November 28, 2019

Focus on Thankfulness for the Gift of Writing

By Edie Melson, Social Media Director for Southern Writers Magazine

Despite news to the contrary, I believe this is the best time ever to be a writer. Writing for a living isn’t a get rich quick scheme, but it is possible to make a reasonable income. Becoming a professional writer takes hard work. But if we’re willing to learn the industry and the craft of writing, we can find success.

10 Ways to Increase Your Thankful Quotient about Writing
1. Stop Being a One Way Writer. Meaning it’s got to be one way or no way. Truthfully, it’s the writers who are flexible that remain thankful in this business.

2. Let Go of Expectations. This one word can derail us for months, or even years, if we let it. It’s fine to make plans, but we can’t hang our hope—or our thankfulness—on expectations. 

3. Learning to Roll with the Punches. Hard times will come in this business. We’ve got to pick ourselves up and get back to writing, no matter what happens.

4. Stop Looking Backward. If we dwell on the way things used to be in publishing, we’ll always be miserable. Instead we need to focus on the reasons to count our blessings now.

5. Quit Chasing Trends. It’s tempting to tailor what we’re writing to what’s currently popular with publishers. But that’s a dead end road. There’s always something new, and it’s just not possible to pull out a crystal ball and write to what’s going to be hot when it hit the market.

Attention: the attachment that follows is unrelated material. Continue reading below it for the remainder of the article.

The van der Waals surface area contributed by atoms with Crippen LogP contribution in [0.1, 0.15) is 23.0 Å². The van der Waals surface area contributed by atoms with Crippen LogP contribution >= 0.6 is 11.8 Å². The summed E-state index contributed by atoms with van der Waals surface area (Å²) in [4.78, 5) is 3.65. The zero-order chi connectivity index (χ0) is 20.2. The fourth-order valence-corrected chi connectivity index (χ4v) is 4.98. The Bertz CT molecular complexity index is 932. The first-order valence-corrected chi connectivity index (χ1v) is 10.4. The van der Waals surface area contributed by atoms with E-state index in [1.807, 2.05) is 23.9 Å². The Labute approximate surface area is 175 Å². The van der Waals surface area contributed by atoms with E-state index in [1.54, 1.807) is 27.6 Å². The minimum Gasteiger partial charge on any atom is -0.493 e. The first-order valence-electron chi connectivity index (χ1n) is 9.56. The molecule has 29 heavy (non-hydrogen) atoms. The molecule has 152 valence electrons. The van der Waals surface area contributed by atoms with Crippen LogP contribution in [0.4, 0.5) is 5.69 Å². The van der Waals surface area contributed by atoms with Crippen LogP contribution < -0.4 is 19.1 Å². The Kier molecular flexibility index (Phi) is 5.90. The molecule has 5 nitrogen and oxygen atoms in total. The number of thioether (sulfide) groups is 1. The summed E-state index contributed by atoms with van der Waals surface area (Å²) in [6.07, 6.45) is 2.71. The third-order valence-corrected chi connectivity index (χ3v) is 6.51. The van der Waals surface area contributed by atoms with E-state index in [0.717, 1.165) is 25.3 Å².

6. Don't Listen to the Negative Voices. There are two types of negative voices—the ones that live in your head and the ones belonging to those around us. Take constructive criticism, but don’t let the negative words bring you down.

7. Refuse to Give in to Fear. No matter how much we achieve as writers, we’re still fearful. The writers who keep their thankfulness are the ones who continue on in spite of the fear.

8. Reject Perfectionism. We want to strive for our very best. But we need to understand that perfection is out of our grasp. Aim high and always keep learning, but be willing accept the best you can do.

9. Write Regularly. I truly believe that if our purpose in life is writing, and we don't make time to write, we'll be miserable.

10. Don't Forget the Reason You Started Writing in the First Place. We can get so caught up in the chase, that we forget why we entered the race. For me, God made me a writer. I process life through words. When I hit hard times and good times, one of my first actions is to record it, process it, and cope with it through writing. When I return to that, no matter what else is going on, everything falls into place.

These are the ways I’ve found to rekindle the joy of writing. What would you add?

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